Methods of Pressurisation
Pressurisation by Expansion
This, at the simplest domestic level, involves little more than the addition of an unvented expansion vessel to a heating system which is then charged with water and sealed.
The function of the vessel is to take up the increased volume of water as it is heated and by so doing, apply additional pressure.
In practice vessels are used which incorporate a flexible rubber diaphragm which separates the water on one side from a factory applied charge of nitrogen on the other.
The size of the vessel is a function of the initial and final pressures and the water capacity of the system.
Application of a Simple Expansion Vessel
In addition to the vessel, other fittings necessary are a safety valve fitted to the boiler, a fill/non-return valve which will accept a temporary hose connection from a water supply and an automatic air release valve, possibly associated with a centrifugal air separator.
For larger systems operating at low temperature, the principles of operation remain the same.
The expansion vessel will increase in size and may even be duplicated.
A small filling unit is usually provided for 'topping up' purposes, consisting of a cistern with a ball valve for water supply and an electrically driven pump as shown below.
A low pressure switch is fitted to or near the boiler to control the operation of the pump.
This ensures that a minimum water pressure exists and a parallel high pressure switch may be incorporated to stop firing of the boiler in the event of over pressure, at a level below safety valve operation.
The various components of a system of this type may be built up into a complete packaged unit.
Pressurisation by Pump
For medium temperature hot water systems, operating at temperatures up to about 110oC and at pressures of about 4 bar (400 kPa), an alternative approach to pressurisation has led to the introduction of pressurising with a pump as shown below.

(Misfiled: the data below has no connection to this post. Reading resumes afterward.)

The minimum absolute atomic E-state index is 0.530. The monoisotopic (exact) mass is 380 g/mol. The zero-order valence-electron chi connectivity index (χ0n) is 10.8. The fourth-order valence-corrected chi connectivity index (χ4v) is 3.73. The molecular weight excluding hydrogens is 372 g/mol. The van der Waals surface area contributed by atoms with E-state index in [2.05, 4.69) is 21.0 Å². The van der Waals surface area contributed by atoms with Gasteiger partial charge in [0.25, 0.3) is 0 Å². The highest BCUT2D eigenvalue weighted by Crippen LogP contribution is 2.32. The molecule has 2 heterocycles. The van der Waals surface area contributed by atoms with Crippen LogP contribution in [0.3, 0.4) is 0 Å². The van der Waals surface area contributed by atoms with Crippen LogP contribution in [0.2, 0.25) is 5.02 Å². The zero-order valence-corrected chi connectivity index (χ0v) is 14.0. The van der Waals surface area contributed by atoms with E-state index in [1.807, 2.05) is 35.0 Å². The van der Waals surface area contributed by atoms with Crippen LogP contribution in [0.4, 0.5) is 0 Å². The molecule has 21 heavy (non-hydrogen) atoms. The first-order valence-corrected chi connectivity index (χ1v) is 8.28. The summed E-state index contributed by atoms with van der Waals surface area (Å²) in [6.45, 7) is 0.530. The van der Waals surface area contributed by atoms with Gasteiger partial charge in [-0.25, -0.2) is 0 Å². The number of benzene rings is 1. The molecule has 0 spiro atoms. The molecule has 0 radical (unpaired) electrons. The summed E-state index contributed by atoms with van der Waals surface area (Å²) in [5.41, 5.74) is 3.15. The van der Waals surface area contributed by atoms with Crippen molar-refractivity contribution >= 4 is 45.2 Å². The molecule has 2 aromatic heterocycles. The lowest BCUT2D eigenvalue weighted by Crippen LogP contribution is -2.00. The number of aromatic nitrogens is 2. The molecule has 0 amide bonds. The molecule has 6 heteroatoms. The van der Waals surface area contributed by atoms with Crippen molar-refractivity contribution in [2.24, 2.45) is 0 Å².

This system relies on pressure-pump operation in conjunction with a spill valve and a cistern fitted at low level to take up the water of expansion.
Some units of this type are factory assembled and are provided with duplicate pumps and controls.
When starting a system from cold, the spill valve allows water of expansion to escape into the cistern once a pre-set pressure is reached.
While the system remains at the design working temperature, and constant pressure, the spill valve remains closed and the pump is idle.
When the system temperature and pressure fall as a result of decreasing demand or boiler cycling, the pump will start and the pre-set pressure will be restored.
Since the rate of fall in pressure may vary considerably, the pump does not run continuously on demand but is arranged to cycle 'on/off' by means of timed interruption of the electrical supply.
This gives the equivalent of variable pump output.
A back up spill valve may also be incorporated into the system in case the primary spill valve fails to function.
It is advisable to fit a water meter to the cold water supply to the spill tank to determine if leaks in the system have occurred.
The function of the buffer vessel is to reduce surging of water from the pumps into the heating system and to minimise hot water from the heating system entering the expansion vessel and spill tank.
Pressurisation by Gas
This was, in chronological sequence, probably the first independent method of pressurisation to be introduced.
It was conceived as a result of the difficulties experienced in using steam to pressurise for high temperature hot water systems.
A pressure cylinder is connected to the heating system usually in the main return near the boiler where the water is coolest.
This cylinder is filled partly by water and partly by air or an inert gas (such as nitrogen).
The initial supply of gas is from a small air compressor or gas bottle.
An initial pressure can therefore be applied to the system at a pressure level well above the boiling point of the water content.
The water of expansion is discharged from the system by a spill valve to a cistern which is open to atmosphere and, as the system cools and contracts, a pressure pump draws water from the spill cistern and returns it to the system, as shown below.
The pressure controller regulates the admission of water from the pump or its expulsion through the spill valve.
The use of an inert gas, such as nitrogen, for the cushion, instead of air, offers the advantage that it is less soluble in water.
The more sophisticated units very lightly pressurise the spill cistern also with nitrogen.
In most units two pumps are used to run in parallel meeting unusual demands and the water of expansion passes through a heat exchanger to lower the temperature and, if possible, prevent flash.